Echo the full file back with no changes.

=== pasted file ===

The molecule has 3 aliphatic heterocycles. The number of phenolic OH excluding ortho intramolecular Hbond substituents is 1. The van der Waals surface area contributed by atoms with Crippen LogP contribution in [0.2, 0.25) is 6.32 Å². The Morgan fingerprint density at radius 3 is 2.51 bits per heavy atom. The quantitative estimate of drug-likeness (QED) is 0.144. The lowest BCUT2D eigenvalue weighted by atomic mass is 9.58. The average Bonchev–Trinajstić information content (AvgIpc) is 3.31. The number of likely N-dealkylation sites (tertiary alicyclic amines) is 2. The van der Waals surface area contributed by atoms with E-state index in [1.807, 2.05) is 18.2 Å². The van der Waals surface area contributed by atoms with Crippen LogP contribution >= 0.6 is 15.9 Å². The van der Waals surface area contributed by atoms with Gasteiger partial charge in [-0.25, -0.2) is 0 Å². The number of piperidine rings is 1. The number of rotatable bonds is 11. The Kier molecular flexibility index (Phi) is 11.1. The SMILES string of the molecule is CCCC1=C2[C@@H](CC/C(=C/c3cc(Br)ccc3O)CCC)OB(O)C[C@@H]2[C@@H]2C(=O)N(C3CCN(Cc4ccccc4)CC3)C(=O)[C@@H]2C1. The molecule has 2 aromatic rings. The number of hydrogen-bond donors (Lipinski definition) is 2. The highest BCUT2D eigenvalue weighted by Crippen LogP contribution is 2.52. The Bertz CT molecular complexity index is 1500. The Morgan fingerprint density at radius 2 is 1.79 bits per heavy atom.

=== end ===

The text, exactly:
The molecule has 3 aliphatic heterocycles. The number of phenolic OH excluding ortho intramolecular Hbond substituents is 1. The van der Waals surface area contributed by atoms with Crippen LogP contribution in [0.2, 0.25) is 6.32 Å². The Morgan fingerprint density at radius 3 is 2.51 bits per heavy atom. The quantitative estimate of drug-likeness (QED) is 0.144. The lowest BCUT2D eigenvalue weighted by atomic mass is 9.58. The average Bonchev–Trinajstić information content (AvgIpc) is 3.31. The number of likely N-dealkylation sites (tertiary alicyclic amines) is 2. The van der Waals surface area contributed by atoms with E-state index in [1.807, 2.05) is 18.2 Å². The van der Waals surface area contributed by atoms with Crippen LogP contribution >= 0.6 is 15.9 Å². The van der Waals surface area contributed by atoms with Gasteiger partial charge in [-0.25, -0.2) is 0 Å². The number of piperidine rings is 1. The number of rotatable bonds is 11. The Kier molecular flexibility index (Phi) is 11.1. The SMILES string of the molecule is CCCC1=C2[C@@H](CC/C(=C/c3cc(Br)ccc3O)CCC)OB(O)C[C@@H]2[C@@H]2C(=O)N(C3CCN(Cc4ccccc4)CC3)C(=O)[C@@H]2C1. The molecule has 2 aromatic rings. The number of hydrogen-bond donors (Lipinski definition) is 2. The highest BCUT2D eigenvalue weighted by Crippen LogP contribution is 2.52. The Bertz CT molecular complexity index is 1500. The Morgan fingerprint density at radius 2 is 1.79 bits per heavy atom.